carbon disulfide, can induce parkinsonism, the clinical syndrome rarely mimics the idiopathic disease as closely as that
induced by MPTP. We now report acute and persistent parkinsonism, highly reminiscent of the parkinsonian syndrome
induced by MFTP, associated with ingestion of a petroleum
mixture. In early January, 1990, a 20 year old laborer swallowed fluid containing a mixture of petroleum products (including kerosine, ethylene glycol, motor oil and gasoline)
while attempting to siphon off water. Within 48 hours he
developed oral-buccal-lingual dyskinesia. Over the next 8
days the dyskinesia cleared (he received 200 mg diphenhydramine per day), but signs of bilateral parkinsonism began
to emerge. Two weeks after exposure he exhibited moderate
bradykinesia, rigidity, postural instability, hypophonia, facial
masking and a postural tremor; a clinical picture compatible
with Hoehn and Yahr stage I1 parkinsonism. H e had brisk
reflexes with an equivocal right sided Babinski but no spasticity or weakness. Mentation as measured by a brief neuropsychological test battery was normal. A brain MRI was normal as were routine laboratory tests and the urine was
negative for neuroleptics. There was no past history of illicit
drug use or major medical, psychiatric or surgical illness.
Eight weeks after exposure he continued to manifest Hoehn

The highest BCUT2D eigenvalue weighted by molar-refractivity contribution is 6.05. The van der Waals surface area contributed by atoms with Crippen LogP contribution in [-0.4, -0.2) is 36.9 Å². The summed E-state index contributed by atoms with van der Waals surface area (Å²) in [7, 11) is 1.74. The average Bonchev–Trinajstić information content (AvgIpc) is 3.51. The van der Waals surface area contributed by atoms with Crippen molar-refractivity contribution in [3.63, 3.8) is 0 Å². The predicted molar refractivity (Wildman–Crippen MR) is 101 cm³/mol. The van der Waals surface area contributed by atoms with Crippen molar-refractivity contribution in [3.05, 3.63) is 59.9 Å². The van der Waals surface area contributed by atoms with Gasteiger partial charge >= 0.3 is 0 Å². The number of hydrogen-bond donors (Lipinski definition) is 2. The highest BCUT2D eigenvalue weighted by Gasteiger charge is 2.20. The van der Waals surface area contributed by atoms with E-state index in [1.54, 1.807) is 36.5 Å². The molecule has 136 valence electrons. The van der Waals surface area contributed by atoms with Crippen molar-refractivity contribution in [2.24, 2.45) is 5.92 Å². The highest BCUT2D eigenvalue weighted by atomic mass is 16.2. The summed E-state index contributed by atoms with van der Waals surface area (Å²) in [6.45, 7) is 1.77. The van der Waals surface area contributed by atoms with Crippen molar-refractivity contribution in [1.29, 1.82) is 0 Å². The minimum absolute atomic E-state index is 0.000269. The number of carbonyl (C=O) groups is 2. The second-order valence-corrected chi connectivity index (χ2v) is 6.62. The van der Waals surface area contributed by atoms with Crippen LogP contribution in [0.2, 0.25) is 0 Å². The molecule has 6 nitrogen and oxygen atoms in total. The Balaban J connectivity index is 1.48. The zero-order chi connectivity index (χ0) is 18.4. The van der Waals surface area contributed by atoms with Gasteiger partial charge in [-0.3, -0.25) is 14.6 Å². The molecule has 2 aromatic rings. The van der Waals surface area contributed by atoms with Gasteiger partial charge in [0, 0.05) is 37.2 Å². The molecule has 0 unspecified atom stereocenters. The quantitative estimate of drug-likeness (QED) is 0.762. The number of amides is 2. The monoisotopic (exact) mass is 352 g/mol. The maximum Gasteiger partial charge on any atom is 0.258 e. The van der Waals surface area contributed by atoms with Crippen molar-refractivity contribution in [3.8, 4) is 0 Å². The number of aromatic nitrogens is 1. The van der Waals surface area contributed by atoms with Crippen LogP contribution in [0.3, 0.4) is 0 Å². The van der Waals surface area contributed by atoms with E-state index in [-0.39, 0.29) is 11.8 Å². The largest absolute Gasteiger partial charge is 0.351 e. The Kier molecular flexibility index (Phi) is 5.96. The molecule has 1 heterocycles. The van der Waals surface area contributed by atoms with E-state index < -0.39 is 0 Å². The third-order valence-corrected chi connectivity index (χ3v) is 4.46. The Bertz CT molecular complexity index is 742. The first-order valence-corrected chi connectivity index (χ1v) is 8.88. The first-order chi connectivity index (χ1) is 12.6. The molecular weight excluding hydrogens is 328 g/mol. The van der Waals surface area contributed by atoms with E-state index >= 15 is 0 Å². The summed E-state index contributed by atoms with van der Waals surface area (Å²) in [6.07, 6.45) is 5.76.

and Yahr stage I1 parkinsonism. Videotape and PET scan will
296 Annals of Neurology Vol 28 No 2 August 1990
*
Sit&) of Lesion and Resting Tremor
A. H . Rajput, B. Rozdihky, and L. Ang, Saskatoon,
Saskatchtwan, C a n a h
Akinesia (AK), rigidity (RG) and resting tremor (RT) are
3 main features of idiopathic Parkinson’s disease (IPD).
Marked substantia nigra (SN) neuronal loss results in striatal
dopamine (DA) deficiency which correlates with AK and
RG but not with RT. Based on that and surgical animal
models of RT, it has been postulated that SN lesion together
with lesions of cerebellofugal pathways but normal motor
cortex and thalamus are the anatomical basis of RT. Neuroleptic induced and MPTP induced Parkinsonian cases that
have no cerebellar pathology may also have prominent RT.
Additionally, the histopathological studies conducted over
70 years have not revealed significant cerebellar pathway
lesions in IPD. We report our 2 decades of clinical and
pathological observations in this regard. The tremor when
present was categorized as classical RT or mixed. All 26 IPD,
4 with severe SN cell loss but no Lewy body inclusions and 6
cases with IPD and Alzheimer’s disease had RT. On the
other hand, none of the 3 striatonigral degeneration (SN
comparable to IPD), 2 Shy Drager syndrome and 3 progressive supranuclear palsy cases had RT. In 2 SND with pos-
turd hypotension, 2 olivopontocerebellar atrophy (OPCA)
and 2 S N D & OPCA cases, mixed tremor was noted. Our
data indicate that SN pathology alone is sufficient anatomical
basis for RT in IPD. The additional pathology, we believe,